IN RE: ROBERT TT.

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Supreme Court, Appellate Division, Third Department, New York.

IN RE: ROBERT TT., Appellant, v. CAROL UU., Respondent.

Decided: December 26, 2002

Before:  CARDONA, P.J., MERCURE, PETERS, ROSE and KANE, JJ. Mitch Kessler, Cohoes, for appellant. Diane Webster-Brady, Plattsburgh, for respondent. Susan Marris, Law Guardian, Manlius.

Appeal from an order of the Family Court of Broome County (Pines, J.), entered December 7, 2000, which, inter alia, dismissed petitioner's application, in a proceeding pursuant to Family Court Act article 8, for modification of a prior order of visitation.

After a lapse of seven years without contact with his son and daughter, presently ages 13 and 14, petitioner filed a modification petition in May 2000, essentially seeking supervised visitation previously granted to him.   Respondent cross-petitioned to, inter alia, suspend petitioner's visitation.   Following a hearing, Family Court dismissed petitioner's application and suspended petitioner's visitation.   On appeal, petitioner contends that the evidence was insufficient to support that determination.

 We begin by noting that “[w]hether visitation is appropriate is a matter left to Family Court's sound discretion * * * and its findings, to which deference is to be accorded, will not be disturbed on appeal unless they lack a sound basis in the record” (Matter of Fisk v. Fisk, 274 A.D.2d 691, 692-693, 710 N.Y.S.2d 473, quoting Matter of Shawn Y., 263 A.D.2d 687, 688, 692 N.Y.S.2d 853).   Furthermore, since the denial of visitation is a drastic remedy, there must be compelling reasons supporting that decision and “substantial evidence showing that such visitation is detrimental to the children” (Matter of Thaxton v. Morro, 222 A.D.2d 955, 956, 635 N.Y.S.2d 796).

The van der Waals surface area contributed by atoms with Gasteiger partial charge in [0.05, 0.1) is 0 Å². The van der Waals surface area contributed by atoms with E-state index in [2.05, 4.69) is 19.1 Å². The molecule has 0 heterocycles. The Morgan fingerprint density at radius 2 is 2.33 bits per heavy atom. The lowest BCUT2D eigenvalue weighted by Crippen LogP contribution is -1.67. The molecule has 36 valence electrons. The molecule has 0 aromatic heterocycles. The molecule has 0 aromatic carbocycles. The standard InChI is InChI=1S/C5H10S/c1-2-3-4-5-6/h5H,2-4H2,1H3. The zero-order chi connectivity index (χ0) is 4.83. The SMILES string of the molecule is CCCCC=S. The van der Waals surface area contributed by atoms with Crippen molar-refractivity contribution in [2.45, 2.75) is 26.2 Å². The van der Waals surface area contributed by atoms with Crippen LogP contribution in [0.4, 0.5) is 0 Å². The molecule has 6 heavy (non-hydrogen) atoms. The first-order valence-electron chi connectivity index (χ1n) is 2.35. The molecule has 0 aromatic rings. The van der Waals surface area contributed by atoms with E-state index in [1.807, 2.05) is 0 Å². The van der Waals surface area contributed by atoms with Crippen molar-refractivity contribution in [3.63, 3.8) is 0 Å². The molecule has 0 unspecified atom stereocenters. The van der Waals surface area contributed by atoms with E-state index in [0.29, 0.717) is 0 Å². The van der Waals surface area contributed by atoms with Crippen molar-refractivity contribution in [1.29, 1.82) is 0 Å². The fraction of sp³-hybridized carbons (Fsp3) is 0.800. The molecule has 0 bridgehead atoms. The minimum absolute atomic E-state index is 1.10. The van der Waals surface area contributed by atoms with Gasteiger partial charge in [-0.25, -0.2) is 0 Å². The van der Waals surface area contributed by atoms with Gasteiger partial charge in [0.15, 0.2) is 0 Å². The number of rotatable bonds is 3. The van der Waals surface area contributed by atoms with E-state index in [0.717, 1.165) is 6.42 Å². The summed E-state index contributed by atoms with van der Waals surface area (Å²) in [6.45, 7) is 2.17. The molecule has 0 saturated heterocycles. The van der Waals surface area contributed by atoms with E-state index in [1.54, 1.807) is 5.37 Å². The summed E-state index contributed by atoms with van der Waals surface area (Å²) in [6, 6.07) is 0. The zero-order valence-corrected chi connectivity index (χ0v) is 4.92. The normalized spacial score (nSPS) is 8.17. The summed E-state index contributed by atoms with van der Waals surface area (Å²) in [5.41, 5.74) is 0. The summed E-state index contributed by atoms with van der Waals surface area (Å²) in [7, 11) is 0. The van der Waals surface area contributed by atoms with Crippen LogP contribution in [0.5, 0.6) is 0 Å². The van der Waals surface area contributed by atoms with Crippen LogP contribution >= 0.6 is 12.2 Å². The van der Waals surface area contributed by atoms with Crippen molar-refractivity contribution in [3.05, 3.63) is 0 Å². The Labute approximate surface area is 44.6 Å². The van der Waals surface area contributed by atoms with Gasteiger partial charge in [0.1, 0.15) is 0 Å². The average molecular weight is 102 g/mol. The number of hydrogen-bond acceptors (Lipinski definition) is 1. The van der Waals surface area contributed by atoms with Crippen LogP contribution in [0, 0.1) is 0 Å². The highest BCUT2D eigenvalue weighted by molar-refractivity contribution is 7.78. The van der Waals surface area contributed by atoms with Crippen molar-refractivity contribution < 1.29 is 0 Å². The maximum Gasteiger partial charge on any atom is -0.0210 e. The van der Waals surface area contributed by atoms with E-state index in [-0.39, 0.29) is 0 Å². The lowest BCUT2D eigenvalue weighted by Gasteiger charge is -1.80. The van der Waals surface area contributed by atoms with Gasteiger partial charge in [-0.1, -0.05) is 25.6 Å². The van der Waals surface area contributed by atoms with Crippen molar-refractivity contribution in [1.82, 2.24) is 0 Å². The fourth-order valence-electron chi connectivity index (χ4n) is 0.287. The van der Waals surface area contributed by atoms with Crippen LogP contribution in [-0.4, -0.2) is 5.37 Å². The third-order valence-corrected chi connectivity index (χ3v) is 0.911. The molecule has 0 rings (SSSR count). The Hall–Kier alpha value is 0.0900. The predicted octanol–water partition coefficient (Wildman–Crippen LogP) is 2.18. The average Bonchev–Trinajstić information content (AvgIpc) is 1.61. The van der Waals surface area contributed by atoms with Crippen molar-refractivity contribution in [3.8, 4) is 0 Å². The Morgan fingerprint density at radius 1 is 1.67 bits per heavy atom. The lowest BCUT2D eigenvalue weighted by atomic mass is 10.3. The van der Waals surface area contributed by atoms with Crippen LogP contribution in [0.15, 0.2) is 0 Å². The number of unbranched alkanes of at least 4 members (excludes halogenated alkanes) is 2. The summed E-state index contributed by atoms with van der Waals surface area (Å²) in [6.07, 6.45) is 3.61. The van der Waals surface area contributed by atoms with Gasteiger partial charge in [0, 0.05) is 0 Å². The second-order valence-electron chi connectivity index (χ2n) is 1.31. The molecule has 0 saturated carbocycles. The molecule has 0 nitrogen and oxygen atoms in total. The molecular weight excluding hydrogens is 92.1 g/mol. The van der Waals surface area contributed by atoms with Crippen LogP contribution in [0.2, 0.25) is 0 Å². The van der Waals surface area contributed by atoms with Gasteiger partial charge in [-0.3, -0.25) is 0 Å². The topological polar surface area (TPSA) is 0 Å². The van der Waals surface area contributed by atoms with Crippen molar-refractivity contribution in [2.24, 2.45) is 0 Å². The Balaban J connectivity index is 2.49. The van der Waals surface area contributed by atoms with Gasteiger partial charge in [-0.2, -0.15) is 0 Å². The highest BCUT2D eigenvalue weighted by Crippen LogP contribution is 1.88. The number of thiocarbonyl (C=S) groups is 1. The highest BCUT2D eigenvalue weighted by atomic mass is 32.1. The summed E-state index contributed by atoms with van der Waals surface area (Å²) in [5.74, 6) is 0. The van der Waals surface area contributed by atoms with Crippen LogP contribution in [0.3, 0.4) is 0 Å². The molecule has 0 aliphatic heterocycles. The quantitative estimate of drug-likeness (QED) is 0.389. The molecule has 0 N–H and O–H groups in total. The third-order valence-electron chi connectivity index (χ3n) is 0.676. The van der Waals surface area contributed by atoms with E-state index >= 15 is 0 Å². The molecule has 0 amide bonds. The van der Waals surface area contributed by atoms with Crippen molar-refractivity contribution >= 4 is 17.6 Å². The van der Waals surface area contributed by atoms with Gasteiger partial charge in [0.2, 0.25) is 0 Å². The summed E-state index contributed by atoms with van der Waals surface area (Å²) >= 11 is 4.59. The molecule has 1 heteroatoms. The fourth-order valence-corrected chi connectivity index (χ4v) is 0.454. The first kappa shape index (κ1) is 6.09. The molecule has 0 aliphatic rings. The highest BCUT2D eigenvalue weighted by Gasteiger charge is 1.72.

Here, the evidence revealed that the children had no meaningful contact with petitioner since 1993 and feared him because they believed he had sexually abused them.   Both expressed the desire not to see him and exhibited increased anxiety and acting out when confronted with the possibility of visitation.   In addition, the son experienced nightmares, some of which involved petitioner coming through his window to get him.   There was testimony that this young boy suffers from bipolar disorder, posttraumatic stress disorder, severe depression and hyperactivity disorder.   He is on medication and receives counseling for these mental health problems as well as for sexual abuse.1  The daughter has also received mental health and sexual abuse counseling.

The children's social workers testified that supervised visits would be harmful to them due to their anxiety.   The social workers would not recommend supervised visits unless petitioner admitted responsibility for his behavior, completed a specialized sex offender assessment, entered sex offender counseling if recommended and the children consented to the visitation.   However, Judy Vieux, the son's social worker from the Family and Children's Society in Broome County, acknowledged that over time supervised visits in a therapeutic setting might lessen the son's anxiety.   She also testified that, while an admission by an offender is best for a child (from a therapeutic viewpoint), her organization does supervise visitation in a therapeutic setting for alleged sexual offenders who have not been adjudicated or admitted abuse.